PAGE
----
OPEN UNIVERSITY GEOLOGICAL SOCIETY - LONDON BRANCH

OUGS Logo

LOUGS DAYTRIPS 2018

Please use the Registration Form to express your interest in these events and obtain more information.


Fieldwork is an essential part of geology. Whether it is someone looking at rocks for the first time or people engaged in speciality research, the field element is essential.

It is recommended to register with the event's organiser so that you can be notified of any change, and to avoid events being over-subscribed. We will always try to contact anyone who has registered an interest in a trip in advance. If you have registered and find that you will not be able to attend please inform the event organiser to allow someone else to take your place.

Details of events more than two months ahead are provisional. None of the event descriptions here constitute a brochure under the Package Travel Regulations (1992).

Note that day field trips generally carry a charge of £3.00 to cover costs. Where an event carries an admission fee, more will be charged, and the amount should be made clear in the event details.

Upcoming daytrips

The foreshore exposures of Palaeogene geology at Bognor Regis include two geological SSSIs, which have yielded nationally important fossil material from the London Clay and Reading Formations. A good low tide is required, constraining a beach visit to late afternoon / early evening, so the day will commence with visits to two medieval churches to look at the history of the area and use of local building stone.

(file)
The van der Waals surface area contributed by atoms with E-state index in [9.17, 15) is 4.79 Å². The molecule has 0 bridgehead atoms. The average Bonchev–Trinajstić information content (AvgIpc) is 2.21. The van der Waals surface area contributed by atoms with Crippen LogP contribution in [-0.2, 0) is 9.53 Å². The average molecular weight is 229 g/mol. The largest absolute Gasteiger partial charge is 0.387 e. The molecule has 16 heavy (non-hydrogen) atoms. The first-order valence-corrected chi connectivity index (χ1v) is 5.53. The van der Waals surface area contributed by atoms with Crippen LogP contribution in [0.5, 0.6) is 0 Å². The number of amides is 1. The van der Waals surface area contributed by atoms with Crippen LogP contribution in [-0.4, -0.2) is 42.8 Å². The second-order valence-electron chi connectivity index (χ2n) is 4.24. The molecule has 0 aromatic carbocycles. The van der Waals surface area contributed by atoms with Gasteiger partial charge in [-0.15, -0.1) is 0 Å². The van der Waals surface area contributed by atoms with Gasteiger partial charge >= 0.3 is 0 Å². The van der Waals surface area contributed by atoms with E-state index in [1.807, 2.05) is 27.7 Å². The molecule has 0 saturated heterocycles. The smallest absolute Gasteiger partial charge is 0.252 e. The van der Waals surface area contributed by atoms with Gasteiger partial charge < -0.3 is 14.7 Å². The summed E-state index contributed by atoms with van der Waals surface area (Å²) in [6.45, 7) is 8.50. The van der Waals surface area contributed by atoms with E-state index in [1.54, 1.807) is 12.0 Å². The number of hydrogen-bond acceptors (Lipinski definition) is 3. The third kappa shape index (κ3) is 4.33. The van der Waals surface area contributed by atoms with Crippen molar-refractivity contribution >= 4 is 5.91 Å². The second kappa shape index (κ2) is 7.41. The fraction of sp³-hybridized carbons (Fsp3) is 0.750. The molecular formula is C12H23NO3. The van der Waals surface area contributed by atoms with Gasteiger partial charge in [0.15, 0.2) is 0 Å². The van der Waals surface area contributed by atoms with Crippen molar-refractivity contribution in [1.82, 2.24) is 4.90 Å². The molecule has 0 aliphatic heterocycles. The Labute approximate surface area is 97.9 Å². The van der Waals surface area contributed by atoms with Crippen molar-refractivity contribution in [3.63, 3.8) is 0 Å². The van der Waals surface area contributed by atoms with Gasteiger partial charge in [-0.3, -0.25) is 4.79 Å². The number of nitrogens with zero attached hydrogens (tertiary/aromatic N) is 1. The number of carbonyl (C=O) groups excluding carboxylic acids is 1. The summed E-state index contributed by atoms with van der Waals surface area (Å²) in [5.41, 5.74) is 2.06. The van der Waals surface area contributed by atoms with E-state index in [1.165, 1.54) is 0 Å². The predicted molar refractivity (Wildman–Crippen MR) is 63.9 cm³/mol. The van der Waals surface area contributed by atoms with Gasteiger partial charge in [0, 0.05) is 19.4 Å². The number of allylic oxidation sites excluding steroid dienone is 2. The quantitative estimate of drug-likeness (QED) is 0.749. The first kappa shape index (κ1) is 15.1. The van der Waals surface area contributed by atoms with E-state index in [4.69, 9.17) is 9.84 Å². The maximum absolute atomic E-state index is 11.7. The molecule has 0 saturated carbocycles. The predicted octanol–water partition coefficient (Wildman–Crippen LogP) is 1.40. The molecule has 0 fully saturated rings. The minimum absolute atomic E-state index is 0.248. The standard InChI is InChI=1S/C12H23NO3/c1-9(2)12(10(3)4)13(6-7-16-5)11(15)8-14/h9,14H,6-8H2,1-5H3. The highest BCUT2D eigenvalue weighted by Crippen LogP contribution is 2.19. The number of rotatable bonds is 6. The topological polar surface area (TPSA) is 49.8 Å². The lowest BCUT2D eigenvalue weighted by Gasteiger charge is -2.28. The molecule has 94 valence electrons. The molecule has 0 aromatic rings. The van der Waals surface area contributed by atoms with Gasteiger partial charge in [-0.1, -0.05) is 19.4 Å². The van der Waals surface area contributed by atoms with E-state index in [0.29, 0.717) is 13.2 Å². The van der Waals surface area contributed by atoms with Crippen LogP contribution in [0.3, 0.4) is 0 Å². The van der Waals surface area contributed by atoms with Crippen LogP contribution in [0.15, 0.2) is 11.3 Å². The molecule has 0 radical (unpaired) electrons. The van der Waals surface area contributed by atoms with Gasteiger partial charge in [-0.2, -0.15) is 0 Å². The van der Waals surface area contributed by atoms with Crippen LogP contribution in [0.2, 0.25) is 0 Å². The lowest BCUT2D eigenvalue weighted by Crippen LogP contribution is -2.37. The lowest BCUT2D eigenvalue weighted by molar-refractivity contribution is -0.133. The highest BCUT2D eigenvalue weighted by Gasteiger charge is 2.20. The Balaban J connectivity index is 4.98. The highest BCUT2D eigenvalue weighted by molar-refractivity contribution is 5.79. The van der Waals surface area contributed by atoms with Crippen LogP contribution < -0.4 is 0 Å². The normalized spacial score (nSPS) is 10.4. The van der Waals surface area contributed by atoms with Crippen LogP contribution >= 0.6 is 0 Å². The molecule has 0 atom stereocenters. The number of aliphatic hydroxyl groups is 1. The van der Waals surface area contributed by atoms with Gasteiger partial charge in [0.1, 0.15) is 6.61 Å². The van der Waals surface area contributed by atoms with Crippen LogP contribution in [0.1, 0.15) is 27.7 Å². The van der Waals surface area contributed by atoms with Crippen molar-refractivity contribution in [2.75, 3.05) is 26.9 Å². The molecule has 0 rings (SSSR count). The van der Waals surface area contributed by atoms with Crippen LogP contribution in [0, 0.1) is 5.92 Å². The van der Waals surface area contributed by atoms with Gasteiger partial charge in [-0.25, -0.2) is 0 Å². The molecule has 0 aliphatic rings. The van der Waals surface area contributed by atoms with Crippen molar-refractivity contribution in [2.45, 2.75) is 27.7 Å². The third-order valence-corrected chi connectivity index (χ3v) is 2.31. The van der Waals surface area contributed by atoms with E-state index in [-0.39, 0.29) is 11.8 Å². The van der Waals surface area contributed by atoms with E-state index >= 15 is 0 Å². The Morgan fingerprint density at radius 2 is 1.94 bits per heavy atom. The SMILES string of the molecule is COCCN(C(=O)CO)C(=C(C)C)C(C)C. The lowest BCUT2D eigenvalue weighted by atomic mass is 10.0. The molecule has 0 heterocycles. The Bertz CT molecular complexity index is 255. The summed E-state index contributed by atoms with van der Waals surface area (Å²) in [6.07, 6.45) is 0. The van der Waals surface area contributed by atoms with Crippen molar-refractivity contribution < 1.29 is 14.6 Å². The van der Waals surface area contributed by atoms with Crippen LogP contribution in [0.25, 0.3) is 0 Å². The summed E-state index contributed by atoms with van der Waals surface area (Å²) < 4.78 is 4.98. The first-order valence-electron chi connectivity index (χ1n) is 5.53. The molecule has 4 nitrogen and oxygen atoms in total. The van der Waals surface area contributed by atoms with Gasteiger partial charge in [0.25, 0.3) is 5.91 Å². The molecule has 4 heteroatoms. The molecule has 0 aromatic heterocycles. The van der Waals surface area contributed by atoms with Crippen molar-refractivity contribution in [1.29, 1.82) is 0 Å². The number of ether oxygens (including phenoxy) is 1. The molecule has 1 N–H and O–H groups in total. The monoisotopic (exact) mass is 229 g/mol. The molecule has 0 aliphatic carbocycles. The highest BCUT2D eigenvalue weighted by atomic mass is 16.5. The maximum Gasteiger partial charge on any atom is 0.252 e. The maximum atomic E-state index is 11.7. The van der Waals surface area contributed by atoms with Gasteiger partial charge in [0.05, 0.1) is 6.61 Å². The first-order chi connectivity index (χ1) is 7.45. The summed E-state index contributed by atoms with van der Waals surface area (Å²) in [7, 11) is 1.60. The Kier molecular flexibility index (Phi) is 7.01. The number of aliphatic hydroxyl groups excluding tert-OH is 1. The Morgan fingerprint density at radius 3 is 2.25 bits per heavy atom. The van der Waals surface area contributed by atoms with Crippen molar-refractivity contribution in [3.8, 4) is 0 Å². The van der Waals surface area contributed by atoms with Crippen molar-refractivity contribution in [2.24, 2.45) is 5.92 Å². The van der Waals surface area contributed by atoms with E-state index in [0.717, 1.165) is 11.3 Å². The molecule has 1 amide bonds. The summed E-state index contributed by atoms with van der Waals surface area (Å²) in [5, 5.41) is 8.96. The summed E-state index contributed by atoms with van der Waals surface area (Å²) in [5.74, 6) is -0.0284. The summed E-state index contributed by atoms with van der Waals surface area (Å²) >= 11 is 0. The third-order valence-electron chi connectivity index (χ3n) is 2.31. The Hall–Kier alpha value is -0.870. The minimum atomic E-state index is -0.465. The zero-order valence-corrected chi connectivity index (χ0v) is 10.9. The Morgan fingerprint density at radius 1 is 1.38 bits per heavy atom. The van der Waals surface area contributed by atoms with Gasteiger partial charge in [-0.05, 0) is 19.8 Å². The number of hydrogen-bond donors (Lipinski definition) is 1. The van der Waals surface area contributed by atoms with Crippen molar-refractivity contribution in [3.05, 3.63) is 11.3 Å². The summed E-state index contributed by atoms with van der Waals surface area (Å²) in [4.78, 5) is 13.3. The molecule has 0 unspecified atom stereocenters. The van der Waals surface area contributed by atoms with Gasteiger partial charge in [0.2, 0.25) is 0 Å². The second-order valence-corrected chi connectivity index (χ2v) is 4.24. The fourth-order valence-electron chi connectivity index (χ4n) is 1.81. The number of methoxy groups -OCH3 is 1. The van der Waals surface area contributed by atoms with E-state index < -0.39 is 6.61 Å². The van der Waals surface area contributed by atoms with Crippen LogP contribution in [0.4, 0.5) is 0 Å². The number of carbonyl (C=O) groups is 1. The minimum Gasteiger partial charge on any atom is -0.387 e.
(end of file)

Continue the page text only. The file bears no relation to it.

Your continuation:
Contact: John Lonergan


A practical laboratory day which will be held in Birkbeck’s modern petrology teaching laboratory at their central London campus. The day will be led by Simon Drake, a lecture at Birkbeck, who has talked to LOUGS several times in recent years and lead us on a trip to Skye in 2014*.

Simon will talk to us about the properties of minerals and we will be able to examine specimens using ‘real’ microscopes. A great opportunity for hands-on experience.

The day will be spilt into morning and afternoon sessions with a break for lunch.

Contact: Anna Saich

* Those of you enjoyed Simon’s lecture last April (“Was Palaeogene volcanism on the Isle of Skye, NW Scotland, initiated by meteorite impact?”) may be interested in his recent paper on the subject. It is available at pubs.geoscienceworld.org/gsa/geology/article/525169. It is open access so freely accessible.


Details to follow.

Contact: John Lonergan


A gentle stroll from Cannon Street to St Paul's looking at the building stones.

The city of London exhibits many types of building stone and in this walk we will examine those stones used in the prestigious buildings along a linear walk. We will possibly take a small diversion around the new Bloomberg building to investigate the building stone of No 1 Poultry.

Contact: Sue Vernon


Details to follow.

Contact: John Lonergan


Details to follow.

Contact: John Lonergan


The large Riddlesdown Chalk Quarry south of Croydon in the North Downs is the best location to examine chalk in the London area. Rory Mortimore drew up conservation plans some years ago and the City of London Corporation, who own the site, have implemented them very constructively including building steps up the spoil heap to examine one of the faces in detail.

Inevitably vegetation tends to take over, despite employing sheep, and rock falls from the cliff face have made the steps unusable. In 2016 and 2017 the London Geodiversity Partnership made the quarry the focus of its geoconservation efforts and will do so again this year. We will be advised and assisted by the City of London rangers. As before there will be an explanation of the geology of the site.

The day will start promptly at 10 am and finish about 4 pm. We will ask you to bring a packed lunch, stout gloves and boots. City of London Corporation will supply tools and tea/coffee. If any of you are interested, register with Alan Wilson and he will send full details nearer the time.

Contact: Alan Wilson